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Love Lies Bleeding (Amaranthus caudatus)

Common Name Latin Name Plant Family
Love Lies Bleeding
Amaranthus caudatus

Yellow and green dyes can be obtained from the whole plant[168].

  • Medicinal Use

    The plant is astringent, anthelmintic and diuretic[4, 240]. It is used in the treatment of stranguary and is applied externally to scrofulous sores[240].

  • Edible Use

    Leaves – raw or cooked as a spinach or added to soups etc[22, 46, 61, 105, 183]. The mild flavoured leaves are rich in vitamins and minerals[183, K].

    Seed – cooked[22, 46, 57, 105]. Very small but easy to harvest and very nutritious, individual plants can bear up to 100, 000 seeds[196]. It is eaten cooked or ground into a powder and used in baking[61, 183, 196]. The seed can also be popped in much the same way as popcorn[97, 183]. The seed can be cooked whole, and becomes very gelatinous like this, but it is rather difficult to crush all of the small seeds in the mouth and thus some of the seed will pass right through the digestive system without being assimilated[K]. The seed is very nutritious and contains 13 – 18% of a very high quality protein that is rich in the amino acid lysine[196]. It also contains good quantities of calcium, phosphorus, iron, potassium, zinc, vitamin E and the vitamin B complex[196].

    A red food colouring called ‘betalaina’ is obtained from red cultivars[196].

  • Cautionary Notes

    No members of this genus are known to be poisonous, but when grown on nitrogen-rich soils they are known to concentrate nitrates in the leaves. This is especially noticeable on land where chemical fertilizers are used. Nitrates are implicated in stomach cancers, blue babies and some other health problems. It is inadvisable, therefore, to eat this plant if it is grown inorganically.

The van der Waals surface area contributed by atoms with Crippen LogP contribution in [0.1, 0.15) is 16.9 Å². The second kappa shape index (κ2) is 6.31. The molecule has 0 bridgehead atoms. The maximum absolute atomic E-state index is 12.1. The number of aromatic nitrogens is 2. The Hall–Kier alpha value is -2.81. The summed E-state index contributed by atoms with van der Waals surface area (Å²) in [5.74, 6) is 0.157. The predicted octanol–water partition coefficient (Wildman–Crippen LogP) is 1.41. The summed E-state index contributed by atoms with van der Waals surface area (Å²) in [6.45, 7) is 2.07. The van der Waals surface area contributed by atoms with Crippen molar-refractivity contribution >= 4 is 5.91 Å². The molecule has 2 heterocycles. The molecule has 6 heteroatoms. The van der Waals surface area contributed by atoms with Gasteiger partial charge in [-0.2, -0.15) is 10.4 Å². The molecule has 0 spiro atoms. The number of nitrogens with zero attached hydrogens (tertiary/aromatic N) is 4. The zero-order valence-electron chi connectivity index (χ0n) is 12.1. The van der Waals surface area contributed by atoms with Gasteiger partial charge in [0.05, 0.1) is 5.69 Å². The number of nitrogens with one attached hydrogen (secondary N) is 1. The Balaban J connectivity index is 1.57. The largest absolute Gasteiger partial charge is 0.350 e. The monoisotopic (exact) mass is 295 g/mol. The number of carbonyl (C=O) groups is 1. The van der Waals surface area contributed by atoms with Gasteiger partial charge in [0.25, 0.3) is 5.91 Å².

Cultivation & Habitat

Seed – sow late spring in situ. An earlier sowing can be made in a greenhouse and the plants put out after the last expected frosts. Germination is usually rapid and good if the soil is warm[133]. A drop in temperature overnight aids germination[133]. Cuttings of growing plants root easily[206].
Prefers a well-drained fertile soil in a sunny position[196, 200]. Grows moderately well in poor soils[200]. Requires a hot sheltered position if it is to do well[K]. Plants are drought resistant though reasonable moisture levels are required for germination and also at pollination[196]. Some forms can tolerate a pH up to 8.5, there are also some that can tolerate mild salinity[196]. It is likely that they will also tolerate acid soils and aluminium toxicity[196]. Plants are not frost-hardy, the most cold tolerant cultivars can tolerate temperatures down to about 4¡c[196]. Plants should not be given inorganic fertilizers, see notes above on toxicity. This species is cultivated for its edible seed and leaves in the Andes and various other parts of S. America[46, 61, 97]. It probably arose through cultivation from A. quitensis. There are some named varieties[196]. Plants take 4 – 6 months from sowing to harvesting the seed, but up to 10 months in some Andean highland regions[196]. Yields from 1 – 3 tonnes per hectare are common, 5 tonnes has been achieved and research sites have produced the equivalent of 6 tonnes per hectare[196]. The seed is usually harvested just before maturity otherwise some of the seed will be lost during harvesting[196]. Plants usually have downward facing seedheads but varieties have been developed with upward facing heads that can be harvested mechanically[196]. This species is sensitive to day-length most cultivars are short-day and have not done well in northern latitudes, but there are some varieties that flower at day-lengths up to 16 hours[196]. Most if not all members of this genus photosynthesize by a more efficient method than most plants. Called the ‘C4 carbon-fixation pathway’, this process is particularly efficient at high temperatures, in bright sunlight and under dry conditions[196].

Become ungovernable, break the chains of the matrix; grow and forage your own food and medicine.

*None of the information on this website qualifies as professional medical advice. Take only what resonates with your heart and use your own personal responsibility for what’s best for you. For more information [brackets] [000], see bibliography.